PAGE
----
After travelling the world, Sarah Louise Galbraith ’03 landed a great job at Discovery Networks, home of Discovery Channel, Animal Planet, and TLC.
When she graduated, Sarah Louise Galbraith combined a lead from classmate Adam Cohen with persistence and with a sense of adventure, and the result was a quest to photograph hippopotamuses in 100 zoos in 33 countries. The hippos served as models for a 144-piece Royal Copenhagen porcelain service commissioned by Cohen’s father, art collector Richard Baron Cohen. The service, a unique work of art, was exhibited in Vienna, Berlin, Paris, New York and London. For Galbraith, the project led to a job as associate producer with National Geographic Society in Washington, D.C., where she worked with digital photography and produced National Geographic’s Photo of the Day website.
“When working at National Geographic, you literally would get into an elevator and find yourself standing next to [world-renowned oceanographer] Sylvia Earle or a member of the Cousteau family,” says Galbraith. “I met a lot of great people who live fascinating and rewarding lives, who inspired me both personally and professionally.”
Inspiration took Galbraith to the London School of Economics and Political Science in pursuit of a master’s in media and communications. Even before completing her degree (on schedule for this year), Galbraith landed a job with Discovery Networks Europe, where she has quickly advanced.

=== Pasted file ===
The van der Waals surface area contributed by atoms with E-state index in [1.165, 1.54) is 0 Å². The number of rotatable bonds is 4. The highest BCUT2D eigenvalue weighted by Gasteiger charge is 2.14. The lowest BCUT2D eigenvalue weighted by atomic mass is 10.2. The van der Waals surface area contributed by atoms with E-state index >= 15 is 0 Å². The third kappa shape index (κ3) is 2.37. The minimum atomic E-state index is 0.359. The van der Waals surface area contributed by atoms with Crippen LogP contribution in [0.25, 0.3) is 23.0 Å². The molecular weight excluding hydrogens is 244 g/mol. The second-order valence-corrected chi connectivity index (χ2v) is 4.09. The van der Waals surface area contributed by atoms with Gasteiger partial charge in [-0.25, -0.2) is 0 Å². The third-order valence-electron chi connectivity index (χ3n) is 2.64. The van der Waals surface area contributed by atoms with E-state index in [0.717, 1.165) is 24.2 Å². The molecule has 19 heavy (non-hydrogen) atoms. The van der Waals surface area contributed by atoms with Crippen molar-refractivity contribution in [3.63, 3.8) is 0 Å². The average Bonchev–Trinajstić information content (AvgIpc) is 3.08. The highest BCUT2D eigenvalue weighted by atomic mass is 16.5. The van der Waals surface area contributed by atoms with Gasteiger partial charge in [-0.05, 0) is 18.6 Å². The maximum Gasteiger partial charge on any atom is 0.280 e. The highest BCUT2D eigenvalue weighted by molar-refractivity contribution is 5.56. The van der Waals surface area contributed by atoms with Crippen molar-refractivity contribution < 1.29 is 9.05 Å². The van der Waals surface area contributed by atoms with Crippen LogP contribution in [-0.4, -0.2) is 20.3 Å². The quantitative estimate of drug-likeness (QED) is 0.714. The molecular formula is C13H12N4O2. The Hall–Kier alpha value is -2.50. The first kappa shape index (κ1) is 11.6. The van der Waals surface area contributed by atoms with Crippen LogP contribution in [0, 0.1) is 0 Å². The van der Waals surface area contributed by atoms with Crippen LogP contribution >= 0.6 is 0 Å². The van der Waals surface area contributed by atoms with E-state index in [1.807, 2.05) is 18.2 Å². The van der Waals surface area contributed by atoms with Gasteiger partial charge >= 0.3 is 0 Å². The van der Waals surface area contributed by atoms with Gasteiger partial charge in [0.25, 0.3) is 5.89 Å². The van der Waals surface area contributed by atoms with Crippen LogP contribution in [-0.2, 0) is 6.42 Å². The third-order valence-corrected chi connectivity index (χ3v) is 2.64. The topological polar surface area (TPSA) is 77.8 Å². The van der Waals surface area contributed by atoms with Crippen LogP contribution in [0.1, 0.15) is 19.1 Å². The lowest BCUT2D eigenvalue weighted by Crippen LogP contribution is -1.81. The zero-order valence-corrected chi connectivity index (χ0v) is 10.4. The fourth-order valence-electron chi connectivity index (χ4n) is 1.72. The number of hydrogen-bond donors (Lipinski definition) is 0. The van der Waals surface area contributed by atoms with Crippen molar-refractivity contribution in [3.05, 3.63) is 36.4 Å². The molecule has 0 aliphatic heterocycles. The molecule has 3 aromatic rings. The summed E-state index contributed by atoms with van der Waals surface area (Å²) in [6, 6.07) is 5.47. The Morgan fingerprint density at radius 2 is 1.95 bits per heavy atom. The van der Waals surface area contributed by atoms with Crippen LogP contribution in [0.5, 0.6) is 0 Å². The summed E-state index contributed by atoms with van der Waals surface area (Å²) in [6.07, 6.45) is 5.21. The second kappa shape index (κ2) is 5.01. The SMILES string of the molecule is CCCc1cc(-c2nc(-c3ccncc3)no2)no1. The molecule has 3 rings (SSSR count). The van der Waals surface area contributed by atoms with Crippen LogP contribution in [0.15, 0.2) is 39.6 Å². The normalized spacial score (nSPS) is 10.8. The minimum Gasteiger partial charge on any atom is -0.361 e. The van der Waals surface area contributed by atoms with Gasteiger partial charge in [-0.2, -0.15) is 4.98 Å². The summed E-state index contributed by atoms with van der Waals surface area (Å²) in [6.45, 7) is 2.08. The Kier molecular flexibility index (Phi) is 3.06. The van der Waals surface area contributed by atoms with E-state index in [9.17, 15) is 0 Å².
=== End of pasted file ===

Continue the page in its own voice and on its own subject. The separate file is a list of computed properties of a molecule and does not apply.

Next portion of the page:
“My first role focused on account and translation management across our businesses in Europe, Middle East and Africa,” says Galbraith. “In May 2010 my focus became internal communications.” Her current role has expanded to include social responsibility initiatives and projects such the promotion (to Discovery employees) of Shark Week, the popular week-long series of feature television programs dedicated to sharks.
When she’s not at Discovery, or writing papers for school, Galbraith loves to explore London, spending time with other Mac grads living in the capital city. However, she admits to missing a few things: hot weather (she grew up in Arizona), authentic Mexican food, and her old apartment in Brooklyn.
When she finishes her degree, Galbraith has in mind a project that has been on the back burner—writing the story of the hippo project. She’s already had nibbles of interest from UK publishers.
So, she still likes hippos? “That’s an easy one. I heart hippos.”